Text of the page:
Boeing is still working to fix three deficiencies related to the refueling process of the KC-46 Pegasus that must be resolved before the troubled tanker can enter service, the U.S. Air Force says.
The most worrying issue is a tendency of the tanker’s rigid refueling boom to scrape the surface of receiving aircraft. This is of particular concern for stealth aircraft such as the B-2 bomber, F-22 and F-35 fighter, if the boom causes damage to low-observable stealth coatings.
The industry-government team is currently collecting flight test data to determine how the rate and severity of these incidents compares with international norms, Air Force spokeswoman Capt. Emily Grabowski says. This data will inform a decision on whether changes to the remote camera used for aerial refueling are needed, expected by March 2018, she said.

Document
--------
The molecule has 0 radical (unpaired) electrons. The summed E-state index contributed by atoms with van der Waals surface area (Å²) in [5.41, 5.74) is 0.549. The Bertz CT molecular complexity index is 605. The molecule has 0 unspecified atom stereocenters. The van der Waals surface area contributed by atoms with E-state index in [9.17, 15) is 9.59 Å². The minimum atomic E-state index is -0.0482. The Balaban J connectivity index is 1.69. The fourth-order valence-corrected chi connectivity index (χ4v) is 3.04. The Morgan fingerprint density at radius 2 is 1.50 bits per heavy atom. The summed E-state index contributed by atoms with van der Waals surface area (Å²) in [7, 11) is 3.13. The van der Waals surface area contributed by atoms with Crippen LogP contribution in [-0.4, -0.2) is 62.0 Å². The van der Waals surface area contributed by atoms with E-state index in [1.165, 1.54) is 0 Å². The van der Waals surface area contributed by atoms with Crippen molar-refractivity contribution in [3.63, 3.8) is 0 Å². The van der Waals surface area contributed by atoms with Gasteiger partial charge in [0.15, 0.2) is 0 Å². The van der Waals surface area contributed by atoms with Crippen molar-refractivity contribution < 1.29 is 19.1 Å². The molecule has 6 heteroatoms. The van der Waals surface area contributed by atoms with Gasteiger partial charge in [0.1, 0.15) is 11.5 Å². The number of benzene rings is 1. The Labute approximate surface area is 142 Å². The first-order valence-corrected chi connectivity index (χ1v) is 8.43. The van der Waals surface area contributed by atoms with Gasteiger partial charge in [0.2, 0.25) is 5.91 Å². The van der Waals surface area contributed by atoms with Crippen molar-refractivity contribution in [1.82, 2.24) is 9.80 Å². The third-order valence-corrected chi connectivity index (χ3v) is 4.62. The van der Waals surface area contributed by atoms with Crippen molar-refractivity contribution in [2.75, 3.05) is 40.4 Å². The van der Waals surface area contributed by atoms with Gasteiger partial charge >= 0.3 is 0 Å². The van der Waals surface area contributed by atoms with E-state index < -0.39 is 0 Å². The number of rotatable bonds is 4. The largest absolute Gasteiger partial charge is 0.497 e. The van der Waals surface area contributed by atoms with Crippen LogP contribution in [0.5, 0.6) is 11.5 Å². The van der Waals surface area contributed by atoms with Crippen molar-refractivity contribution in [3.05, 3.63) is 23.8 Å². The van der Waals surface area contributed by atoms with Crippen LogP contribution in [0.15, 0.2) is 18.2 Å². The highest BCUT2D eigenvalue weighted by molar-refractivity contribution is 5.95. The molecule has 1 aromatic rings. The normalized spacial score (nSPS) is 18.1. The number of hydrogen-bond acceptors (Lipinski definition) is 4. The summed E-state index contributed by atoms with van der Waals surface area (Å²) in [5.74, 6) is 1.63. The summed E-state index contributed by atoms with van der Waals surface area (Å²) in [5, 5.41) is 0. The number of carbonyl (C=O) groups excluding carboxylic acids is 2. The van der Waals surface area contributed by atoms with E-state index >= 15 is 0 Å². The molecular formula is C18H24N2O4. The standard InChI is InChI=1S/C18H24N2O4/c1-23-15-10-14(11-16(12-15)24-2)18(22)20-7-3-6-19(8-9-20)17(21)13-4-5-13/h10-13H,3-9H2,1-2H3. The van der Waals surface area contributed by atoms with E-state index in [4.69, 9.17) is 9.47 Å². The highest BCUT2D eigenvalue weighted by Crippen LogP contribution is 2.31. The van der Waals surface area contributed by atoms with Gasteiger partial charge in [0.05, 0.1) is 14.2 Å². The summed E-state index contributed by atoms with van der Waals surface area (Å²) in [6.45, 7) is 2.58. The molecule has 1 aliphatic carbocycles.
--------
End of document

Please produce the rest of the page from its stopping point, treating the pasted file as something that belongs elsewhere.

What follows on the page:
The camera system in the KC-46 was the best the market offered in 2012 when the aircraft was being contracted, but is not the latest technology, Air Force spokesman Col. Christopher Karns told Aviation Week in September. The remote camera is critical to the refueling process in the new tanker as the KC-46 boom operator sits near the front of the aircraft and operates the boom remotely. In legacy tankers like the KC-135, the boom operator guides the boom from the back of the plane, where he can see the receiver aircraft and the boom itself. (end of excerpt)
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